Saturday, July 7, 2012

Something old, something new

1. The problem is excessive private sector debt.

2. Bloomberg: EU Approves Jobs, Growth Plan With 10 Billion-Euro EIB Boost:
European Union leaders approved a 120 billion-euro ($149 billion) plan to promote growth in the 27-nation bloc that includes a capital boost for the European Investment Bank.

The government chiefs agreed on a 10 billion-euro capital increase for the EIB today as a centerpiece of the long-term growth plan...

“The growth agenda is a sign of our unrelenting commitment,” EU President Herman Van Rompuy said in a press conference in Brussels...

The Luxembourg-based EIB could use its capital infusion to increase its lending capacity by 60 billion euros and unlock 180 billion euros of additional investment, according to EU estimates.

With the extra capacity, the EIB can keep expanding its efforts to finance EU infrastructure projects. In January, the bank said it was on course to gradually return to pre-2008 lending levels...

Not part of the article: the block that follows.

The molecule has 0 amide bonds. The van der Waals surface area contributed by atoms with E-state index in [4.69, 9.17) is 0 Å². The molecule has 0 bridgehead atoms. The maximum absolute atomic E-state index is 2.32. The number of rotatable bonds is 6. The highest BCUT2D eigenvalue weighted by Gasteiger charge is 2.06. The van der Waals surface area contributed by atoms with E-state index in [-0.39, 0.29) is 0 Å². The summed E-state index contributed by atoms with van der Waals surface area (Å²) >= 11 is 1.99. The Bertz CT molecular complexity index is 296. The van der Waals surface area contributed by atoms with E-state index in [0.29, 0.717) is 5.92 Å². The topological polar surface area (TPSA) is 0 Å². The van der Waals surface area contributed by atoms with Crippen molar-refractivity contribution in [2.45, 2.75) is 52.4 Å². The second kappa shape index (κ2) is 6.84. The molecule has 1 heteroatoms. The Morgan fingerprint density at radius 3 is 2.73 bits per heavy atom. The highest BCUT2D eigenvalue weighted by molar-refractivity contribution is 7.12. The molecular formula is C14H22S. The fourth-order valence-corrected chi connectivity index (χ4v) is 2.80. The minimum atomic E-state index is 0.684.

Hoyer said the extra 180 billion euros in investments would take place between 2013 and 2015 if the EIB gets the extra capital, in an interview published today in Les Echos. Over the next three to four years, the EIB could make additional loans...

3. Yes, growth depends on the use of credit. But we already have lots of credit in use. We call it "debt". And it does not help us grow. Only *new* uses of credit help us grow. Old, existing debt is the counterbalancing hindrance to growth. We have so much old debt now that the new uses of credit have to be very very big or they are not effective. Thus we see massive Federal deficits and little economic recovery.

4. What we should have done for the 60 years before the crisis is the same that we must do when at last our economy recovers: We must use credit for growth, for that 3% or 4% or 5% of GDP increase we hope to achieve each year. Clearly, this kind of growth does not require debt to be 350% of GDP. 20% should be plenty. 50%, if we want to have a lot of financial assets.

5. The cause of the problem is excessive private sector debt. The solution is to reduce that debt. Until we reduce private debt, there can be no solution.

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